A retrospective analysis of health systems in
Anne Frølich1§, Michaela L Schiøtz2, Martin Strandberg-Larsen2, John Hsu3, Allan Krasnik2, Finn Diderichsen4, Jim Bellows5, Jes Søgaard6, Karen White7
1. Copenhagen Hospital Corporation,
3 Center for Health Policy Studies, Kaiser Permanente,
5 Care Management Institute, Kaiser Permanente,
6. Danish Institute for Health Services Research,
7 Institute for Global Health,
BMC Health Services Research – December 2008
Available online at: http://www.biomedcentral.com/content/pdf/1472-6963-8-252.pdf
To inform Danish health care reform efforts, we compared health care system inputs and performance and assessed the usefulness of these comparisons for informing policy.
Retrospective analysis of secondary data in the Danish Health Care System (DHS) with 5.3 million citizens and the Kaiser Permanente integrated delivery system (KP) with 6.1 million members in
A higher percentage of KP patients had chronic conditions than did patients in the DHS: 6.3% vs. 2.8% (diabetes) and 19% vs. 8.5% (hypertension), respectively. KP had fewer total physicians and staff compared to DHS, with134 physicians/100,000 individuals versus 311 physicians/100,000 individuals. KP physicians are salaried employees; in contrast, DHS primary care physicians own and run their practices, remunerated by a mixture of capitation and fee-for-service payments, while most specialists are employed at largely public hospitals. Hospitalisation rates and lengths of stay (LOS) were lower in KP, with mean acute admission LOS of 3.9 days versus 6.0 days in the DHS, and, for stroke admissions, 4.2 days versus 23 days. Screening rates also differed: 93% of KP members with diabetes received retinal screening; only 46% of patients in the DHS with diabetes did. Per capita operating expenditures were PPP$1,951 (KP) and PPP $1,845 (DHS).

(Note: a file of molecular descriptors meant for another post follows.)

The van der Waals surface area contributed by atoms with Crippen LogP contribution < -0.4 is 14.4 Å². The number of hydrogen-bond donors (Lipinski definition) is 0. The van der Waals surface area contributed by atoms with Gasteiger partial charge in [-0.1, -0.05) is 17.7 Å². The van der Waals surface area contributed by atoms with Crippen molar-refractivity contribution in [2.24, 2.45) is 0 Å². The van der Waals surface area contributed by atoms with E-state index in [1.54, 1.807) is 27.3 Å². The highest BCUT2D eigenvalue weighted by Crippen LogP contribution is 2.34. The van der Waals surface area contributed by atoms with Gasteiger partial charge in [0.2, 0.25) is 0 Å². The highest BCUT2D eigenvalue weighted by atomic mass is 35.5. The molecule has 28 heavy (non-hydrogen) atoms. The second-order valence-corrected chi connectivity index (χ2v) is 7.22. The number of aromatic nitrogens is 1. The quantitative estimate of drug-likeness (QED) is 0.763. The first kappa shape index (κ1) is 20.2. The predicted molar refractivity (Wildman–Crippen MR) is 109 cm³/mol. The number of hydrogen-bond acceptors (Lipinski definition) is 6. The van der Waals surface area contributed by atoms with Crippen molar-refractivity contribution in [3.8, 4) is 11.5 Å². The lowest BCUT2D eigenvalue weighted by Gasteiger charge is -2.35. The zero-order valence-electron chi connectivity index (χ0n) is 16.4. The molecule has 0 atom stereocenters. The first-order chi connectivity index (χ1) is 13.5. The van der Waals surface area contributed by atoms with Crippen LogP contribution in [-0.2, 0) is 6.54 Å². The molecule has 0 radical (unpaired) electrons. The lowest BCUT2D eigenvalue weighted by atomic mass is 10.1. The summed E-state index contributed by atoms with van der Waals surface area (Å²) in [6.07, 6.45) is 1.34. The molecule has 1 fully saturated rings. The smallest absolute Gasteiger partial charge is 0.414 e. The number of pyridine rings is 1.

Compared to the DHS, KP had a population with more documented disease and higher operating costs, while employing fewer physicians and resources like hospital beds. Observed quality measures also appear higher in KP. However, simple comparisons between health care systems may have limited value without detailed information on mechanisms underlying differences or identifying translatable care improvement strategies. We suggest items for more in-depth analyses that could improve the interpretability of findings and help identify lessons that can be transferred. ….”
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